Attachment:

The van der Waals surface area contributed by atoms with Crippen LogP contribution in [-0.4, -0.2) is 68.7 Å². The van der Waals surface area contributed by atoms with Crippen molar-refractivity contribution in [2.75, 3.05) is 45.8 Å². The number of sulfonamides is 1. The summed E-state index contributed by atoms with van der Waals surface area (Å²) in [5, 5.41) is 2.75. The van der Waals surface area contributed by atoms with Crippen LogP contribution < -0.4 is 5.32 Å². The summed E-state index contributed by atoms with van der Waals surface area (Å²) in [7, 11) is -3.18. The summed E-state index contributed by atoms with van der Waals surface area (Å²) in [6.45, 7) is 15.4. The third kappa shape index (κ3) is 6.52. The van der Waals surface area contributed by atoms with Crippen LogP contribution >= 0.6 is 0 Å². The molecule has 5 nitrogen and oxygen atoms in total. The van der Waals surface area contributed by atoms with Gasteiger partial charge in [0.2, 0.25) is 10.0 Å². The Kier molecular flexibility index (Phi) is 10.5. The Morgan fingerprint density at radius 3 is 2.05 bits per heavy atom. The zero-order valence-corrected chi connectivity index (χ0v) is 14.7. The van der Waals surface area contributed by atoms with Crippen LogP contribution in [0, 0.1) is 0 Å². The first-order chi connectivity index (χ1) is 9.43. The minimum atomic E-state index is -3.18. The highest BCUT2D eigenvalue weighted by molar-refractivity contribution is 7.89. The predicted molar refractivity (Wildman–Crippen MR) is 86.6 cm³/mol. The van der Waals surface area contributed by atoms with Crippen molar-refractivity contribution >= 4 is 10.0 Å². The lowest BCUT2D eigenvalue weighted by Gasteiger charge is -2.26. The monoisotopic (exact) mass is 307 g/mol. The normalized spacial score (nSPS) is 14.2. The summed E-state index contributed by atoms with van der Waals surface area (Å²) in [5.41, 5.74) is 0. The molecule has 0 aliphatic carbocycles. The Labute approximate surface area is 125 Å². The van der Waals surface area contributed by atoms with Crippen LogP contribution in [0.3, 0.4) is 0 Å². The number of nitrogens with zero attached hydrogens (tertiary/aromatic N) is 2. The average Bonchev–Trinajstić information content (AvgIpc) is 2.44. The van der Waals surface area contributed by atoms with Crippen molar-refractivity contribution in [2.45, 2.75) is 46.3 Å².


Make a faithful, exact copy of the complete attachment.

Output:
The van der Waals surface area contributed by atoms with Crippen LogP contribution in [-0.4, -0.2) is 68.7 Å². The van der Waals surface area contributed by atoms with Crippen molar-refractivity contribution in [2.75, 3.05) is 45.8 Å². The number of sulfonamides is 1. The summed E-state index contributed by atoms with van der Waals surface area (Å²) in [5, 5.41) is 2.75. The van der Waals surface area contributed by atoms with Crippen LogP contribution < -0.4 is 5.32 Å². The summed E-state index contributed by atoms with van der Waals surface area (Å²) in [7, 11) is -3.18. The summed E-state index contributed by atoms with van der Waals surface area (Å²) in [6.45, 7) is 15.4. The third kappa shape index (κ3) is 6.52. The van der Waals surface area contributed by atoms with Crippen LogP contribution >= 0.6 is 0 Å². The molecule has 5 nitrogen and oxygen atoms in total. The van der Waals surface area contributed by atoms with Gasteiger partial charge in [0.2, 0.25) is 10.0 Å². The Kier molecular flexibility index (Phi) is 10.5. The Morgan fingerprint density at radius 3 is 2.05 bits per heavy atom. The zero-order valence-corrected chi connectivity index (χ0v) is 14.7. The van der Waals surface area contributed by atoms with Crippen LogP contribution in [0, 0.1) is 0 Å². The first-order chi connectivity index (χ1) is 9.43. The minimum atomic E-state index is -3.18. The highest BCUT2D eigenvalue weighted by molar-refractivity contribution is 7.89. The predicted molar refractivity (Wildman–Crippen MR) is 86.6 cm³/mol. The van der Waals surface area contributed by atoms with Crippen molar-refractivity contribution >= 4 is 10.0 Å². The lowest BCUT2D eigenvalue weighted by Gasteiger charge is -2.26. The monoisotopic (exact) mass is 307 g/mol. The normalized spacial score (nSPS) is 14.2. The summed E-state index contributed by atoms with van der Waals surface area (Å²) in [5.41, 5.74) is 0. The molecule has 0 aliphatic carbocycles. The Labute approximate surface area is 125 Å². The van der Waals surface area contributed by atoms with Crippen LogP contribution in [0.3, 0.4) is 0 Å². The number of nitrogens with zero attached hydrogens (tertiary/aromatic N) is 2. The average Bonchev–Trinajstić information content (AvgIpc) is 2.44. The van der Waals surface area contributed by atoms with Crippen molar-refractivity contribution in [2.45, 2.75) is 46.3 Å².